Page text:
X-Message-Number: 17911
Date: Mon, 12 Nov 2001 19:54:39 -0800
From: Dave Shipman <>
Subject: Intelligence is not the same as consciousness

Hello Cryoneters,

	I've enjoyed being just a lurker on cryonet for some time, but at last I 
feel I must jump in. I'm basically a computer guy, with a long background 
in the AI arena. I often find myself talking with humanities-oriented 
folks, vigorously defending the claims of AI. On the other hand, when 
talking with technology types, I usually find them dogmatically dismissive 
of any arguments against AI and naive in their thinking about the nature of 
the mind. At such times, as now, I find myself arguing the other side of 
the fence.

	My main beef is failing to distinguish between intelligence and 
consciousness. Yes, we will build intelligent machines, with human-like 
behaviors, and they will pass the Turing Test. But will they be conscious? 
That is a completely separate question.

	Consciousness has to do with what your experiences "feel like". What does 
a banana smell like? Close your eyes and think about it, or better, go peel 
open a banana and sniff. I'm not talking about the neuro-electro-chemical 
machinations of the nervous system that correlate with that smell, but the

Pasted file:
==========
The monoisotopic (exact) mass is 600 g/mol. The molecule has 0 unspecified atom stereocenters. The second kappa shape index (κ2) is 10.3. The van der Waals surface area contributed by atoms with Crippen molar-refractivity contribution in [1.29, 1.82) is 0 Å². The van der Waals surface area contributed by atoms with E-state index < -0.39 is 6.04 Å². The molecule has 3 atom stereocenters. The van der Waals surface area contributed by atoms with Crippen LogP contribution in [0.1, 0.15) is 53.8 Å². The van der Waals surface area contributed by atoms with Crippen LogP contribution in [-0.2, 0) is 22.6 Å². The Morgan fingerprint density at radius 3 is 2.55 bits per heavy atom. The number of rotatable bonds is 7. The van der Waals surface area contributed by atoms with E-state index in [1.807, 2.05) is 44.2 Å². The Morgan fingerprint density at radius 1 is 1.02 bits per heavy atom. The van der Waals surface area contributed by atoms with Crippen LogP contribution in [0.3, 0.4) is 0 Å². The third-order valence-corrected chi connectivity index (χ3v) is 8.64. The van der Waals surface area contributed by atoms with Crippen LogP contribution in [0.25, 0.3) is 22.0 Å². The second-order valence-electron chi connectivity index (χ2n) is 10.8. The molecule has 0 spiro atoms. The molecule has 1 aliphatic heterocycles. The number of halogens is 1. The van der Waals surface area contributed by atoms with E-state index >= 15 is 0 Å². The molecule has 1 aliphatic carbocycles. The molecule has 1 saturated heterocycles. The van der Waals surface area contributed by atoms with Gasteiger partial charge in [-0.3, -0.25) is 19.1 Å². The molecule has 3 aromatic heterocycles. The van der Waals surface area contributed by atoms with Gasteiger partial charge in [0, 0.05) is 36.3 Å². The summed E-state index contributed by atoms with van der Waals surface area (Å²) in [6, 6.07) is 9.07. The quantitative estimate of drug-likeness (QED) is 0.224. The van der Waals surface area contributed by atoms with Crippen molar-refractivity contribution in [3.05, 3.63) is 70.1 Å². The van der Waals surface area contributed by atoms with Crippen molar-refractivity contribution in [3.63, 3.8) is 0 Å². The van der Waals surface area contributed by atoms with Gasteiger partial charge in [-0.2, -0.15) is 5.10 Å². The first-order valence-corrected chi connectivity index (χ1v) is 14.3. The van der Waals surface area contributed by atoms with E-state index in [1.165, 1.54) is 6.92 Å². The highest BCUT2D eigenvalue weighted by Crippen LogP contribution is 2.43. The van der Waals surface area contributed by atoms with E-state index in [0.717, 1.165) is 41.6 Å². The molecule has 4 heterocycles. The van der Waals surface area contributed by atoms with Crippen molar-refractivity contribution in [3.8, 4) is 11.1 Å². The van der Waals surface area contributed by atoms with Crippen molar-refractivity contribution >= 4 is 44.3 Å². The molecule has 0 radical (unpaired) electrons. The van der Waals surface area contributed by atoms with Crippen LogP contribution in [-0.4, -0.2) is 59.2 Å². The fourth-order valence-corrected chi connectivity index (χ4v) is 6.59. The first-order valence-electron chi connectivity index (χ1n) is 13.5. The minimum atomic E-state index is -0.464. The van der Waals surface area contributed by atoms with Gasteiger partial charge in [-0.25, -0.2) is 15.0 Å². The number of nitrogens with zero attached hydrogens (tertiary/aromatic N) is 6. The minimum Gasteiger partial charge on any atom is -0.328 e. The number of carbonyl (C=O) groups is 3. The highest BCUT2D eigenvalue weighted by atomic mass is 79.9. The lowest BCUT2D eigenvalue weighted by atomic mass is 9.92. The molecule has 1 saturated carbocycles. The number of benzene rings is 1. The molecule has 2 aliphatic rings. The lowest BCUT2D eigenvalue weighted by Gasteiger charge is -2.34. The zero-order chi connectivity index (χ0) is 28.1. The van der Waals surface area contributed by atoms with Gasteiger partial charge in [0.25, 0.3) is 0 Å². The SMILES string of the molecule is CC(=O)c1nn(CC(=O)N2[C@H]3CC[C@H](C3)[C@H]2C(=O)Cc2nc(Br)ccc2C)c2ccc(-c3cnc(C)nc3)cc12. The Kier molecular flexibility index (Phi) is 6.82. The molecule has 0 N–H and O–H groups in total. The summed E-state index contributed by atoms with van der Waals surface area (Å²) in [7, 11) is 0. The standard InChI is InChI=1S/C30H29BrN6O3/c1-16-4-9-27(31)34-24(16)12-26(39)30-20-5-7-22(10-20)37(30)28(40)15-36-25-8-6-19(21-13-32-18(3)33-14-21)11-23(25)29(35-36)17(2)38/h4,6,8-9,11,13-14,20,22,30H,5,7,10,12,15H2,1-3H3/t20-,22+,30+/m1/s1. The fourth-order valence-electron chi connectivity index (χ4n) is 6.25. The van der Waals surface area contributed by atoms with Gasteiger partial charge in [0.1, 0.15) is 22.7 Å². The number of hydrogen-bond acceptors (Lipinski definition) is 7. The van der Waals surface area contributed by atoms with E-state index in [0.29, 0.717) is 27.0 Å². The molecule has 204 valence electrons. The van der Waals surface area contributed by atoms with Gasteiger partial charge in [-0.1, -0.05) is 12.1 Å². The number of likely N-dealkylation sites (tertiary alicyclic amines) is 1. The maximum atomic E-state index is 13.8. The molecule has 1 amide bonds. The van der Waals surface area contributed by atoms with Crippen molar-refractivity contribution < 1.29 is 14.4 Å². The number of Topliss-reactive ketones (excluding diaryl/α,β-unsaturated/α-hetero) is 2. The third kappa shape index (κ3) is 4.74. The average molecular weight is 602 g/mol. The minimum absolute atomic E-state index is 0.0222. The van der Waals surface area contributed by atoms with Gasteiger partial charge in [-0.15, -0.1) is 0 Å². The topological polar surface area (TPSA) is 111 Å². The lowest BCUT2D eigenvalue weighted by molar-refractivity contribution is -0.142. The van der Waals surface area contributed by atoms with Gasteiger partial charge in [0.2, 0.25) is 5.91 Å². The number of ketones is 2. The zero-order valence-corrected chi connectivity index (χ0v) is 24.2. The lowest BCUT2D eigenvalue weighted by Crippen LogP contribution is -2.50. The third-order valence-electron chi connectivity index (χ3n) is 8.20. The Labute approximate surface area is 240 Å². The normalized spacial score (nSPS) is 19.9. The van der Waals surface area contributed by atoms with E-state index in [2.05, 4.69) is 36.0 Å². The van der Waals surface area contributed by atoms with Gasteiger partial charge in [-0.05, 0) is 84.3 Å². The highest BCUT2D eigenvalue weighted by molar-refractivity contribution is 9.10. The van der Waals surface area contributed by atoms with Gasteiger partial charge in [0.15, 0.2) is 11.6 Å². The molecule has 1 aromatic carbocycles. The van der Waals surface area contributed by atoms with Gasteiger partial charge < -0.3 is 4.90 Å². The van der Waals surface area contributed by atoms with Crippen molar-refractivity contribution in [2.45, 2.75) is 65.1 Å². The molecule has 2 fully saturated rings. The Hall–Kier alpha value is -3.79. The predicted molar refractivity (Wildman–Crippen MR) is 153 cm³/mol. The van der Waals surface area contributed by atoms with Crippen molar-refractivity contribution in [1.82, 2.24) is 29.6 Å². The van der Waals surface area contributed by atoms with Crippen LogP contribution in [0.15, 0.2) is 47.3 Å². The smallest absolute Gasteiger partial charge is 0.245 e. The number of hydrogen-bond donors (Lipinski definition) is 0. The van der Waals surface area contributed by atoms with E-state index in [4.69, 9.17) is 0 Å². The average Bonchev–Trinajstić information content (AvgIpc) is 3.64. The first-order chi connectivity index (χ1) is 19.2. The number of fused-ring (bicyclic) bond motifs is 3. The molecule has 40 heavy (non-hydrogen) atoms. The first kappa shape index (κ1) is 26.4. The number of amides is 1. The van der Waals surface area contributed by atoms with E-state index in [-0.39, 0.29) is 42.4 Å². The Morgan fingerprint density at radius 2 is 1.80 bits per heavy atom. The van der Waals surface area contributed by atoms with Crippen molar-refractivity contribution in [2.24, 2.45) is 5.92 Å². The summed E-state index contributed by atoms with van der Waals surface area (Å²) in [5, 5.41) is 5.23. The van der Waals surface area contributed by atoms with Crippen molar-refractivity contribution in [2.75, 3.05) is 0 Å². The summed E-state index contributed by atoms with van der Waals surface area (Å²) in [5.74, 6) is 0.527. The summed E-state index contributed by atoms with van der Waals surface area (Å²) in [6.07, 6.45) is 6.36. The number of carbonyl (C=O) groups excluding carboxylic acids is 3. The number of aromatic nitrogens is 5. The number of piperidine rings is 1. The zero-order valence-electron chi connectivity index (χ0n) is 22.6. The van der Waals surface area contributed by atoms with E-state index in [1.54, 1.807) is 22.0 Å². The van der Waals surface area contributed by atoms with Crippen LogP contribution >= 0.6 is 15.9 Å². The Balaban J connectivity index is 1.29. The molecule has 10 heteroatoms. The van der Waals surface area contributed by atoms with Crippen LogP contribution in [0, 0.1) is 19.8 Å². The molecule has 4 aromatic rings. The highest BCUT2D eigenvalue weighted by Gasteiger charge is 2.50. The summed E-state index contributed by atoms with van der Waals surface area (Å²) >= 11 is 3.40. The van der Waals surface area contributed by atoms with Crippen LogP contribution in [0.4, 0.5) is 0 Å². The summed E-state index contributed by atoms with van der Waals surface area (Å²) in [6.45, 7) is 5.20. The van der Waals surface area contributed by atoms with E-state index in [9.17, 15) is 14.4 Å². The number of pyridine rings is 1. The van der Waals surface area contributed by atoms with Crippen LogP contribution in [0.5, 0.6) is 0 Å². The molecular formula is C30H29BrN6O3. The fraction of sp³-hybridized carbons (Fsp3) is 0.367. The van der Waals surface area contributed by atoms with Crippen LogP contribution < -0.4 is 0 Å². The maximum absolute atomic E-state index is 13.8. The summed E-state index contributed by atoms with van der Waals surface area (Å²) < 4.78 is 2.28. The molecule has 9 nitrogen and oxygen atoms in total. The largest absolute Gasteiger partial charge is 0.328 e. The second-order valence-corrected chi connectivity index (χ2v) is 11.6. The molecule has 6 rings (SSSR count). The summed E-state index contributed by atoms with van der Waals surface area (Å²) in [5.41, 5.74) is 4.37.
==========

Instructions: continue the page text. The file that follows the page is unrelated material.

smell itself as you know it. Now chemical engineers could build a "banana 
detector" that would detect the presence of banana molecules in the air, 
but does the machine have the same banana smell experience you have? It 
seems unlikely.

	And what of pain? From a behavioral and evolutionary standpoint, pain 
might be considered an avoidance reaction to harmful stimuli. OK, but then 
why does pain have to feel like that? Why does pain "hurt"? We could build 
a robot that says "ouch!, ouch!, ouch!" when it sticks its hand in the 
fire, but is it necessarily in pain? Does it hurt the way you or I would if 
we put our hand in the fire?

	Smells, colors, pains, etc., are what the philosophers call qualia 
(singular, quale), indicating they refer to the "quality" of our 
experiences. Qualia are the distinguishing characteristic of consciousness. 
The modern materialistic worldview demands that all our qualia have neural 
correlates, and so far that seems to be the case. If the appropriate point 
on the cortex is electrically stimulated, the patient will smell banana. 
But the induced neural activity and the smell experience are two separate 
things. Why one should produce the other is a mystery. The truth is, we 
really have no understanding at all of what this world of qualia is all 
about (Dennett, the Churchland's, etc., notwithstanding). It seems to lie 
outside our current physics. My own opinion is that understanding 
consciousness is the major challenge of twenty-first century science.

	Will we someday be able to build conscious, as opposed to merely 
intelligent, machines? Surely we will. The human brain is physical and is 
also conscious. So once we figure out how consciousness works in humans, we 
can duplicate it in our intelligent artifacts. But the Turing Test will not 
be helpful here. Intelligent behavior does not imply a conscious mind. 
Building conscious machines is a separate milestone in the development of 
artificial minds, beyond mere intelligence and human-like behavior.

	-- Dave Shipman

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